“Green brick” turns waste into money

Freight Pipeline Company, a company in Columbia, Missouri, is manufacturer of the “green bricks” that were named one of 2007’s best inventions by both Time Magazine and Popular Science, says it’s seeking $1 million in venture funding. To date the company’s been funded primary by government research grants.

The bricks are used like conventional clay bricks – for building things from houses to factories. They’re called green because they are built from a toxic byproduct produced from coal-burning power plants. Instead of these toxins being released into the environment, or disposed of through costly means, they’re pumped into the bricks.

The waste product is called fly ash. It’s loaded with mercury, lead, and other toxic chemicals. Coal-burning power plants spend millions of dollars to dispose of the powdery byproduct. Until now, the estimated 70 million tons of byproduct has been buried in specially designed ponds and waste centers.

Henry Liu, the company’s president and founder, developed a way to recycling it into bricks – a process that not only provides a clean way to dispose of the waste, but which has been shown in tests to soak up mercury from the environment.

Plans for the first fly ash manufacturing facility are expected to be finalized in six months, with Associated Electric Cooperative, Inc. in Missouri. Completion of the facility is expected in July of 2009. Seven foreign countries have also licensed the technology for their own use.

Liu says he doesn’t have any competitors, but adds that it would be easy for conventional brick manufactures to use their facilities to produce fly ash bricks. He expects others to enter this arena and says he’s been in contact with a number of companies wanting to license the technology.

To produce the brick, fly ash is mixed with water and then compacted. Unlike clay bricks, these bricks aren’t heated with natural gas. This means less carbon is used, and thus the process is more environmentally friendly. The company says the lack of heating will reduce the cost of bricks by an estimated two cents a piece.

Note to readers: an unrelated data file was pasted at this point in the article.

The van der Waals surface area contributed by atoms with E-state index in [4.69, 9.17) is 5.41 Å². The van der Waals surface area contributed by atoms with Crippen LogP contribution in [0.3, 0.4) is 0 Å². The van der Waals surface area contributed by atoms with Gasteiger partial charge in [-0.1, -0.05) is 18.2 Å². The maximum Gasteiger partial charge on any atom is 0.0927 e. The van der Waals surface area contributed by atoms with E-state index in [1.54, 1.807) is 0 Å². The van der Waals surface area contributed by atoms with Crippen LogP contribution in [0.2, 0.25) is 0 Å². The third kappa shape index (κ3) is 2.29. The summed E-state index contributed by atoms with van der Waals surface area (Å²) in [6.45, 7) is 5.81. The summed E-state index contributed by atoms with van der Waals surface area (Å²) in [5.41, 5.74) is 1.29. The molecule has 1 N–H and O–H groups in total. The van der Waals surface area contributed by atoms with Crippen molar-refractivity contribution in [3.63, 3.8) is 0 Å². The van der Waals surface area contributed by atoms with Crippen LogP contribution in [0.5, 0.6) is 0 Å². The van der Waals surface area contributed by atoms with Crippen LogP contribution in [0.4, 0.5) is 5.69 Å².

The development of the brick has come with challenges. Initially, the brick was not strong enough. Tests measuring how a brick stands up to cycles of freezing and thawing proved that the original brick could only last through eight cycles before falling apart. Industry safety standards require that bricks be able to withstand at least 50 freeze-thaw cycles in a laboratory. With the help of a grant from the National Science Foundation, Liu discovered that putting a drop of a chemical air entrainment agent into the fly ash material would allow the brick to stand up to more than 100 freeze-thaw cycles.

Although Liu’s invention serves many environmental needs, the reliance on fly ash doesn’t eliminate dependence on fossil fuels. As many leading environmentalists have said, there’s no such thing as “clean coal.” However, the brick does serve as a clean outlet for a toxic byproduct of existing coal power plants.

In an interview with VentureBeat, Liu said his company’s strategy is to develop technology using government research grants, then commercialize the technology with money from venture capitalists. Liu says he’s gotten quite a bit of interest from investment firms in California and across the country, although he wouldn’t disclose which firms. FPC is based in Columbia, Missouri and was founded in 2001.